Most taxpayers will be impacted by the passage into law of the Tax Cut and Jobs Act. Nonprofit organizations, and the people who support us, are still trying to understand the ramifications.

The standard deduction was increased for both single (from $6,350 to $12,000) and married joint (from $12,700 to $24,000) filers. In addition, the charitable deduction was increased to 60 percent of adjusted gross income.

With these things in place, the number of people itemizing will be less than before. What is being surmised is that as fewer people itemize, there will be a dampening effect on charitable giving.

Until now, 30 percent of taxpayers were able to itemize, and moving forward, the expectation is that will drop to less than 10 percent (according to the Charles Schwab Corporation).

Small donations from people who used to itemize might be impacted the most. If unable to use the charitable deduction to reduce their taxes, the charitable giving of this group might drop.

Some researchers, including The Independent Sector, the Lilly Family School of Philanthropy and the Tax Policy Center, anticipate annual giving will drop anywhere from $13 billion to $20 billion.

The hope of all of us is that donors give because they want to improve community rather than just for the tax deduction, but it is clear that both factors are at play.

For consideration:

  1. Those who continue to itemize and who have stock portfolios should take advantage of the benefits of giving appreciated stock, because their deduction can be for the full current market value (there are some limitations, so check with your tax advisor), while avoiding the issue of paying capital gains tax.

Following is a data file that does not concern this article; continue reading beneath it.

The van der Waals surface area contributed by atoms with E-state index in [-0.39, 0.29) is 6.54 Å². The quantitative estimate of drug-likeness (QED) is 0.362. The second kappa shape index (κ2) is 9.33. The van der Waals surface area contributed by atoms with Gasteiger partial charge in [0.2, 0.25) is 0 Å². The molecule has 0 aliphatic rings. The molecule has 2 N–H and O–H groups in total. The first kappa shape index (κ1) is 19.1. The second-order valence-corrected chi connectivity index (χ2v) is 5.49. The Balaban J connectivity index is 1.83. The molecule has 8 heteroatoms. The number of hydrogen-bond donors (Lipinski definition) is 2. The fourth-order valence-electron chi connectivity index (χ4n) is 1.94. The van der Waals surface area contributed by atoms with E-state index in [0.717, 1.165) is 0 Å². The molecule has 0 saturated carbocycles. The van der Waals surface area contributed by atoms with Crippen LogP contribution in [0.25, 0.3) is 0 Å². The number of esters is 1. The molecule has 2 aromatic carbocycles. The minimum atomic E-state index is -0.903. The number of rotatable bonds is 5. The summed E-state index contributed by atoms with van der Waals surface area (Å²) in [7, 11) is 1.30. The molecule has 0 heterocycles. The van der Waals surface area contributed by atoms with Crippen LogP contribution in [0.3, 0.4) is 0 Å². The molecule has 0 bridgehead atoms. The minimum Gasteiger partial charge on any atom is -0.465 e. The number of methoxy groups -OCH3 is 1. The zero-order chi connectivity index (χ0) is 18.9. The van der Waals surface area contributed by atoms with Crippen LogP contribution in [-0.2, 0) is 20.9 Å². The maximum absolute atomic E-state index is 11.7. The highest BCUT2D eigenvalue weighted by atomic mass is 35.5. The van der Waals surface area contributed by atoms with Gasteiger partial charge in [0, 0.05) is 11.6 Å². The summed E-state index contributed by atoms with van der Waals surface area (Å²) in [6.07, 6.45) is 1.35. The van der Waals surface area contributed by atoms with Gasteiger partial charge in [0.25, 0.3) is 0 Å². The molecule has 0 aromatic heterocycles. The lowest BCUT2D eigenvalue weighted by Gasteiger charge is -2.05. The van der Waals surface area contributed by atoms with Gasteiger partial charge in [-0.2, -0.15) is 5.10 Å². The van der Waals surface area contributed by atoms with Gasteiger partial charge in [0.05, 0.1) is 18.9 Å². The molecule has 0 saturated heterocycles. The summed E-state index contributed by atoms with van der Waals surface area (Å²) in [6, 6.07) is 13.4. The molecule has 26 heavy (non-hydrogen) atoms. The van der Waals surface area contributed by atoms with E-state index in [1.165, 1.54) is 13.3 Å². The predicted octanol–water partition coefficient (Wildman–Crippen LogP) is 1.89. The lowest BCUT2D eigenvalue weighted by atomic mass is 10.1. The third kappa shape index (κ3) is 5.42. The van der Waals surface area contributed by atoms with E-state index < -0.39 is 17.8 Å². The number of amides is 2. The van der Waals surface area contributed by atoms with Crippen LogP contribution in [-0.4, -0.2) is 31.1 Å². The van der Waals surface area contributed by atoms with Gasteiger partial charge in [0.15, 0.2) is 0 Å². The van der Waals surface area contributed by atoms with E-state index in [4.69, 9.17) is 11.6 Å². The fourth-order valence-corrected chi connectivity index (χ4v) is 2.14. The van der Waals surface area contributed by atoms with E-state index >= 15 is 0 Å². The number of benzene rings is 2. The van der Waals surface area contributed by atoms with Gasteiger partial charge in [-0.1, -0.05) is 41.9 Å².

2. Being 70 and a half years young can be an advantage. Donate IRA assets (up to $100,000) and satisfy the required annual distribution – removing the gift amount from your taxable income. These assets can also be used to establish a charitable fund at the Community Foundation.
  3. Donors might begin “bunching” their giving. If several years of contributions are made in one tax year, then donors can itemize in that year, and take the standard deduction in the next.

This strategy can help donors, but makes nonprofits uneasy; they need predictable annual revenue. A donor-advised fund at the Community Foundation can provide for “bunching” and at the same time, donors might recommend regular, annual grants to their favorite nonprofits, helping to stabilize their revenues.

  1. The corporate tax is decreasing from 35 percent to 21 percent with the new tax law, which could result in increased corporate giving. Corporations can also utilize Community Foundation services to create charitable funds with these dollars to provide for giving aligned with the values of the corporation.

There are many other potential implications which are yet to be understood, such as the ramifications on state and local taxes. Additionally, the potential for a decrease in federal funding of nonprofit programs to make up for lost revenues might create another loss for the sector.

Now, more than ever, we need folks to continue to live generously, and reach out to the Community Foundation to provide information and assistance as they begin to plan for the impact of the tax law.

Denise K. Spencer is president and CEO of the Community Foundation of the Lowcountry.